We have five-half levels of stairs in our house, and Cowboy now just roams up and down all the stairs, some times charging up and down just for fun.

Cowboy still barks at people, sudden noises or surprise movement, even with us.  He approaches new individuals cautiously barking, while still madly wagging his tail, but will quickly warm up to most people.  So far the only obstacle has been young children.  He is very unsure around them.

We have taken both dogs down to our lake to swim.  The first time Cowboy just lay down in the water.  The second or third time he followed Midas and jumped in and started paddling and actually swam out a bit and back to shore, almost unaware of what he had done!  After that, he was content to just lie in the water and enjoy the waves washing by him, while Midas kept swimming and retrieving a ball.

The other day we took the dogs outside to go to the bathroom, and Cowboy suddenly took off running around the garage, with Midas in hot pursuit.  This was their first effort at playing outside Cowboy and Midas Asleeptogether.  Midas has been constantly trying to get Cowboy to roughhouse, but so far only small tussles. …

We all have a long challenge ahead, but Cowboy is a wonderful dog with a gentle disposition, is quick to learn and has made extraordinary progress already.  We are so happy that he has joined our family!


12/24/2013 – Giving Thanks and Growth – Latest Post!!

Though it’s been several months since we’ve shared an update on Cowboy, he has never been far from our minds or hearts. The time he has spent in the care of his loving adoptive family has proved to be a continual source of healing and rehabilitation that is capable of soothing the hurts of his past. This being the perfect season for reflecting on thankfulness and family, we checked in with Cowboy’s family about how he has been doing–a report we have a great deal to be thankful for.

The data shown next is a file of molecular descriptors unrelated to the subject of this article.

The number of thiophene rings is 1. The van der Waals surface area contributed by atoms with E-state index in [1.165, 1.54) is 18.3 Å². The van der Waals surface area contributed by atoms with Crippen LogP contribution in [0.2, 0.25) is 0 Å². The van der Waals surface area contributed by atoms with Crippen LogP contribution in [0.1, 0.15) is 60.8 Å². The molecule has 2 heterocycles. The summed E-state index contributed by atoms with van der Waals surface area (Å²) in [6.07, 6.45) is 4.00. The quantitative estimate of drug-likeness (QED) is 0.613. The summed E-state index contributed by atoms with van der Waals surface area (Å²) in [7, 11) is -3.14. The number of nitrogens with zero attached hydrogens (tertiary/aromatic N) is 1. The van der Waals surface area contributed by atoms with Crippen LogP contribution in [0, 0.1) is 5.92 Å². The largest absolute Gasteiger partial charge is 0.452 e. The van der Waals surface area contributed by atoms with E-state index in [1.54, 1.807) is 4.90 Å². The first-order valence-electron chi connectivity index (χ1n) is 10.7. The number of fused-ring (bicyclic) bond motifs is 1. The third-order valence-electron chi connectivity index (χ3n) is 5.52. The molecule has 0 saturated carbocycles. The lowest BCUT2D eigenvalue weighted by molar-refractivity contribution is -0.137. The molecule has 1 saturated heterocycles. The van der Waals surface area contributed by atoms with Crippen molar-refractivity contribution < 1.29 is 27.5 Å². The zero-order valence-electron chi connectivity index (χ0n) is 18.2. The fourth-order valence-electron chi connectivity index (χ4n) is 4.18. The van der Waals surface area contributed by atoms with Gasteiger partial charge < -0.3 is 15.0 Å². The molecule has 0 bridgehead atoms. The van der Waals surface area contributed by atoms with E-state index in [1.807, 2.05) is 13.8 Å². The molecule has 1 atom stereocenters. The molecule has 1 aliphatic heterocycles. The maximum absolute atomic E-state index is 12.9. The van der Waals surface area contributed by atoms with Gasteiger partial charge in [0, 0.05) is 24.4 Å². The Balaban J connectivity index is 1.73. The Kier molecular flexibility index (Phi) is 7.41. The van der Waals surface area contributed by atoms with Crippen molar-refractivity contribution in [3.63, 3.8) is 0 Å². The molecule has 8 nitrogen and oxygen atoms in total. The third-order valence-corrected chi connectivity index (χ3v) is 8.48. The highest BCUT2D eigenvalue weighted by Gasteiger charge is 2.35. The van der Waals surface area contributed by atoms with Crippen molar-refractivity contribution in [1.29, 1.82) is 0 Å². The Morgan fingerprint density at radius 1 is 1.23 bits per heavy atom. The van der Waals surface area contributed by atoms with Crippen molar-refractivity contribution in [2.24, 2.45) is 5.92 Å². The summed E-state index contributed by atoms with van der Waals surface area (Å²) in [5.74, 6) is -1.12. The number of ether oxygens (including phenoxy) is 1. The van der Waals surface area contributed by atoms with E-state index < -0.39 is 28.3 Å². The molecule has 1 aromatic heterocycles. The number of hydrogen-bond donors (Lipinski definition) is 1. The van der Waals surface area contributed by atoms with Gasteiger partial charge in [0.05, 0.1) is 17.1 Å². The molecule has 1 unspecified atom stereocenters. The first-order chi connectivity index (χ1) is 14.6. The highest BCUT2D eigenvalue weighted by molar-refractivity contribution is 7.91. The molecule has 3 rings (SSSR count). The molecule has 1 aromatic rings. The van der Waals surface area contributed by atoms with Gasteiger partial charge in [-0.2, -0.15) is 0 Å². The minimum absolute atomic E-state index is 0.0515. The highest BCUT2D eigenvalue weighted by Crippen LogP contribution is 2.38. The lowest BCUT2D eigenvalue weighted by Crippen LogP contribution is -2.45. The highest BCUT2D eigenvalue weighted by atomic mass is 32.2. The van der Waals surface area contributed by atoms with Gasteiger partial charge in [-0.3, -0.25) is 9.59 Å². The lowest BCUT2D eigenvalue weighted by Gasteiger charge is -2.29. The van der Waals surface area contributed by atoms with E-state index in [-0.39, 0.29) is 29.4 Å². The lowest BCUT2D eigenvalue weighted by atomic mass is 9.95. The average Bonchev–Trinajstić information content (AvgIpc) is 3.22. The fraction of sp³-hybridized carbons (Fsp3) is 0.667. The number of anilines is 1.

2013_12_Cowboy_01Among many other pieces of great news, Cowboy has successfully completed level 1 Obedience Training, which has us more than brimming with pride! To have previously imagined that he could comfortably learn inside a class of more than a dozen strangers, numerous dogs, and regular commotion, would have at times seemed too much to hope for. Cowboy’s developing adaptability and acceptance of uncertainty was again displayed during his first real Thanksgiving. Even with a large group of people and activity around him, including two three year old children running through the house, he did very well receiving pats and hugs from visitors.

While he still doesn’t quite seem to grasp the concept of 2013_12_Cowboy_03playing with his furry companion, Midas, he will sometimes experience spurts of playfulness! He has surprised himself and his owners on several occasions by leaving the safety of their porch to energetically race around the yard before suddenly collecting himself and retreating back to his spot on the porch. His affections are also becoming more recognizably dog-like and common: nuzzling and communicating in happy murmurs when being pet.

At a time when many friends and families are exchanging gifts with each other, knowing that former UVHS pets like Cowboy are thriving in their adoptive homes is the ultimate gift to us. We’ll be thinking of you this holiday season and especially the love you’ve so generously shared with pets in need. Stay well and happy holidays from the compassionate and caring staff at UVHS.